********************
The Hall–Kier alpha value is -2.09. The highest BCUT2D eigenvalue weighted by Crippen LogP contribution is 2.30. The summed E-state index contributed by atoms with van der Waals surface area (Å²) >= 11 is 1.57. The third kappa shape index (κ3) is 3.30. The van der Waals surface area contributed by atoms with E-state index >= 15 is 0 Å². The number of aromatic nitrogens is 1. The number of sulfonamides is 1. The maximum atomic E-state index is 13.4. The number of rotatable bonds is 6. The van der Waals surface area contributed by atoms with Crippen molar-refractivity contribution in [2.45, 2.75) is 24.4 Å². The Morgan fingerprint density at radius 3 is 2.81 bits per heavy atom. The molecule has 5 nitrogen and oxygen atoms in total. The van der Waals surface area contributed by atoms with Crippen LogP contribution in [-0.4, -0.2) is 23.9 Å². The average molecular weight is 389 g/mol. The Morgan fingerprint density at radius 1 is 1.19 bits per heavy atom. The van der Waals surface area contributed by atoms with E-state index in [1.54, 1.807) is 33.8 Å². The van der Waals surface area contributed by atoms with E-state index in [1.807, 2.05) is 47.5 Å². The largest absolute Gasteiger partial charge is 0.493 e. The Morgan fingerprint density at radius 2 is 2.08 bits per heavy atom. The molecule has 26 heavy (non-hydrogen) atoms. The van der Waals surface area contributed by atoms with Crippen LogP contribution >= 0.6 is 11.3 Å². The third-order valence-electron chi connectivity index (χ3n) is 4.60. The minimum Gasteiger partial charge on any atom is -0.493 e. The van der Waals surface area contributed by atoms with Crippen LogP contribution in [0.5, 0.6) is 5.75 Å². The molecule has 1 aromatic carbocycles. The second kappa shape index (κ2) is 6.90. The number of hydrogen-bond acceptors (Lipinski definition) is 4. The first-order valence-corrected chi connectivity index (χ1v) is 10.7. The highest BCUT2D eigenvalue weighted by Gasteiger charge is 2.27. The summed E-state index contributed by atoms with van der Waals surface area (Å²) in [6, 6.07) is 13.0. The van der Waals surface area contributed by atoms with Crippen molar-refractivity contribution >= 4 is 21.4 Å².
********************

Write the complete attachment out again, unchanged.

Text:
The Hall–Kier alpha value is -2.09. The highest BCUT2D eigenvalue weighted by Crippen LogP contribution is 2.30. The summed E-state index contributed by atoms with van der Waals surface area (Å²) >= 11 is 1.57. The third kappa shape index (κ3) is 3.30. The van der Waals surface area contributed by atoms with E-state index >= 15 is 0 Å². The number of aromatic nitrogens is 1. The number of sulfonamides is 1. The maximum atomic E-state index is 13.4. The number of rotatable bonds is 6. The van der Waals surface area contributed by atoms with Crippen molar-refractivity contribution in [2.45, 2.75) is 24.4 Å². The Morgan fingerprint density at radius 3 is 2.81 bits per heavy atom. The molecule has 5 nitrogen and oxygen atoms in total. The van der Waals surface area contributed by atoms with Crippen LogP contribution in [-0.4, -0.2) is 23.9 Å². The average molecular weight is 389 g/mol. The Morgan fingerprint density at radius 1 is 1.19 bits per heavy atom. The van der Waals surface area contributed by atoms with E-state index in [1.54, 1.807) is 33.8 Å². The van der Waals surface area contributed by atoms with E-state index in [1.807, 2.05) is 47.5 Å². The largest absolute Gasteiger partial charge is 0.493 e. The Morgan fingerprint density at radius 2 is 2.08 bits per heavy atom. The molecule has 26 heavy (non-hydrogen) atoms. The van der Waals surface area contributed by atoms with Crippen LogP contribution >= 0.6 is 11.3 Å². The third-order valence-electron chi connectivity index (χ3n) is 4.60. The minimum Gasteiger partial charge on any atom is -0.493 e. The van der Waals surface area contributed by atoms with Crippen LogP contribution in [0.5, 0.6) is 5.75 Å². The molecule has 1 aromatic carbocycles. The second kappa shape index (κ2) is 6.90. The number of hydrogen-bond acceptors (Lipinski definition) is 4. The first-order valence-corrected chi connectivity index (χ1v) is 10.7. The highest BCUT2D eigenvalue weighted by Gasteiger charge is 2.27. The summed E-state index contributed by atoms with van der Waals surface area (Å²) in [6, 6.07) is 13.0. The van der Waals surface area contributed by atoms with Crippen molar-refractivity contribution >= 4 is 21.4 Å².